Scientists at Loughborough University have created a new chemical process which converts CO2 emissions from industry into green fuels such as methanol, hydrogen and formic acid.
The team at Loughborough have developed several prototype electrochemical and photoelectrochemical devices, powered by wind and solar and tested in lab settings, which draws in polluted air from factories and power plants and convert the carbon dioxide into high-energy, dense liquid fuel.
The next phase of the research, which is supported by the EPSRC and the Royal Society, will be to pilot and test the devices in an industrial setting.
The research follows last weeks Committee for Climate Change report, which said carbon capture usage and storage is crucial to the delivery of a zero-emissions economy, calling it a necessity and not an option.
The governments Industrial Strategy Challenge Fund has set a target of having the worlds first net-zero carbon industrial cluster by 2040 and at least one low-carbon cluster by 2030.
The UK’s largest industrial cluster, in Humberside, currently produces 12.6MtCO2 (metric tons of carbon dioxide) a year.
Chemical engineer Dr Jin Xuan, of Loughborough University, said: ‘Over the past years our research has focused on the novel reactors, processes and systems to convert captured CO2 into value-added fuels and chemicals such as formic acid and methanol.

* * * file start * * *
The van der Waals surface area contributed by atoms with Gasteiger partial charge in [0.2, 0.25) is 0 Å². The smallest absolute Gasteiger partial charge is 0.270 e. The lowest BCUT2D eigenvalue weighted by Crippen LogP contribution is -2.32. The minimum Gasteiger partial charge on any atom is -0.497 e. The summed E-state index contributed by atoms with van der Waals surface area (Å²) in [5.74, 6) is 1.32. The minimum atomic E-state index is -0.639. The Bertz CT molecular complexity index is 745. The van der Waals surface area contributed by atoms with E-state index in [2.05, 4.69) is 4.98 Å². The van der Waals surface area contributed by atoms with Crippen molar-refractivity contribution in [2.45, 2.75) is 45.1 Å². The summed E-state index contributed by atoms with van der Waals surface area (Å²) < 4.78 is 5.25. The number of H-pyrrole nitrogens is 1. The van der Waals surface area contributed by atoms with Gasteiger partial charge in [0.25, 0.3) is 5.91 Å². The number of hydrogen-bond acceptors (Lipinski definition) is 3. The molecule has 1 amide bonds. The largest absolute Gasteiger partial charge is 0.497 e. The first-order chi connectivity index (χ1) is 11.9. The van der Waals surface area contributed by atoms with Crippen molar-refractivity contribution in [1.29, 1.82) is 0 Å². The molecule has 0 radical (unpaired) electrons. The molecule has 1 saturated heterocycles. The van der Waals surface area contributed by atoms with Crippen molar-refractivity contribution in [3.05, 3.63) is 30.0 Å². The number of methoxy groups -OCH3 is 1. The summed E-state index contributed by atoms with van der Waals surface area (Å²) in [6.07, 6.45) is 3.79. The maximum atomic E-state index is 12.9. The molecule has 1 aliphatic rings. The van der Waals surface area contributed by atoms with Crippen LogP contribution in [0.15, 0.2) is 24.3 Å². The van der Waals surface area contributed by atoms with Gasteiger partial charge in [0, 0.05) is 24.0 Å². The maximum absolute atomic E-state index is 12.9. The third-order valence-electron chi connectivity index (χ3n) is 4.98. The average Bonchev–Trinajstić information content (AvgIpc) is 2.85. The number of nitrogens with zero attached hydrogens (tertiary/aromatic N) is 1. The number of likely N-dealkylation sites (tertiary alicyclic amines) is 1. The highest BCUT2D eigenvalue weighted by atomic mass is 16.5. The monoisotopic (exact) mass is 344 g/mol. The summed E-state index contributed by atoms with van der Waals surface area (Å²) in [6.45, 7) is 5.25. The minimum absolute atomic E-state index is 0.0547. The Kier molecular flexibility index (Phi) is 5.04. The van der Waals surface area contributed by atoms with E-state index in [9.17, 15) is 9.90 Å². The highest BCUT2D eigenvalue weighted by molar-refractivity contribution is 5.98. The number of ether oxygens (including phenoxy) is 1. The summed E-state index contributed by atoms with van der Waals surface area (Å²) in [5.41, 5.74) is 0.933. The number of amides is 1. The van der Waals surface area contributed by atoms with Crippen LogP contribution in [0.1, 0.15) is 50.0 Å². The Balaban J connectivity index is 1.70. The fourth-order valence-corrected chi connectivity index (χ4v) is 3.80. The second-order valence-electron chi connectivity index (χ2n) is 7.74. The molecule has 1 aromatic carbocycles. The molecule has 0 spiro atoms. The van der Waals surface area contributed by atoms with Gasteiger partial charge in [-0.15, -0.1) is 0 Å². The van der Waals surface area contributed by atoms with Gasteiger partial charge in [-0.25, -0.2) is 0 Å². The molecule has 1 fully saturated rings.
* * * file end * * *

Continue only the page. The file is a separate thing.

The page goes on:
‘We have developed a number of different approaches based on either chemical, electrochemical or photoelectrochemical process to realise the CO2-to-value conversion.
‘We also perform system level carbon audit to ensure the overall negative-emission from life cycle point of view.
‘So far, we have successfully built lab prototypes for the CO2-to-fuel process and have had several papers published.
‘The goal is to have the system integrated into the industrial clusters iron, steel and chemical factories to capture the CO2 from industrial processes and transform them into useful fuels.
‘The device will be driven by renewable energy such as wind and solar and we are currently in the process of developing them for demonstrations in real systems.’
Photo credit – Loughborough University.